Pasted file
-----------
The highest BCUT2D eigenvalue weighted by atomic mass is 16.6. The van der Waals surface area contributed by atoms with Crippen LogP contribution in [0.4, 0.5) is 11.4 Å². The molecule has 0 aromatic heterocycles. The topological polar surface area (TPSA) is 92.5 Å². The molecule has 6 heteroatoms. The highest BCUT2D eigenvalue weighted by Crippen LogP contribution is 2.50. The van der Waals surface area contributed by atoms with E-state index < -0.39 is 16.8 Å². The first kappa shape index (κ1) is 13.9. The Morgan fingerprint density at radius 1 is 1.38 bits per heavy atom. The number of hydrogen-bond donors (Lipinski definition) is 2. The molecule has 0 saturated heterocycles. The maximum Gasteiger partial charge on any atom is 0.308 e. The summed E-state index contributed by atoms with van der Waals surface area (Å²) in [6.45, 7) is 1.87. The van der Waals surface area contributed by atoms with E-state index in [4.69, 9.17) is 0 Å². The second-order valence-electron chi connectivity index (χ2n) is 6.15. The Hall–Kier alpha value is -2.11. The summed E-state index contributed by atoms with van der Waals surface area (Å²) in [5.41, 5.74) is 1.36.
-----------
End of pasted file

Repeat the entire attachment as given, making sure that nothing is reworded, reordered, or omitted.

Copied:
The highest BCUT2D eigenvalue weighted by atomic mass is 16.6. The van der Waals surface area contributed by atoms with Crippen LogP contribution in [0.4, 0.5) is 11.4 Å². The molecule has 0 aromatic heterocycles. The topological polar surface area (TPSA) is 92.5 Å². The molecule has 6 heteroatoms. The highest BCUT2D eigenvalue weighted by Crippen LogP contribution is 2.50. The van der Waals surface area contributed by atoms with E-state index < -0.39 is 16.8 Å². The first kappa shape index (κ1) is 13.9. The Morgan fingerprint density at radius 1 is 1.38 bits per heavy atom. The number of hydrogen-bond donors (Lipinski definition) is 2. The molecule has 0 saturated heterocycles. The maximum Gasteiger partial charge on any atom is 0.308 e. The summed E-state index contributed by atoms with van der Waals surface area (Å²) in [6.45, 7) is 1.87. The van der Waals surface area contributed by atoms with E-state index in [4.69, 9.17) is 0 Å². The second-order valence-electron chi connectivity index (χ2n) is 6.15. The Hall–Kier alpha value is -2.11. The summed E-state index contributed by atoms with van der Waals surface area (Å²) in [5.41, 5.74) is 1.36.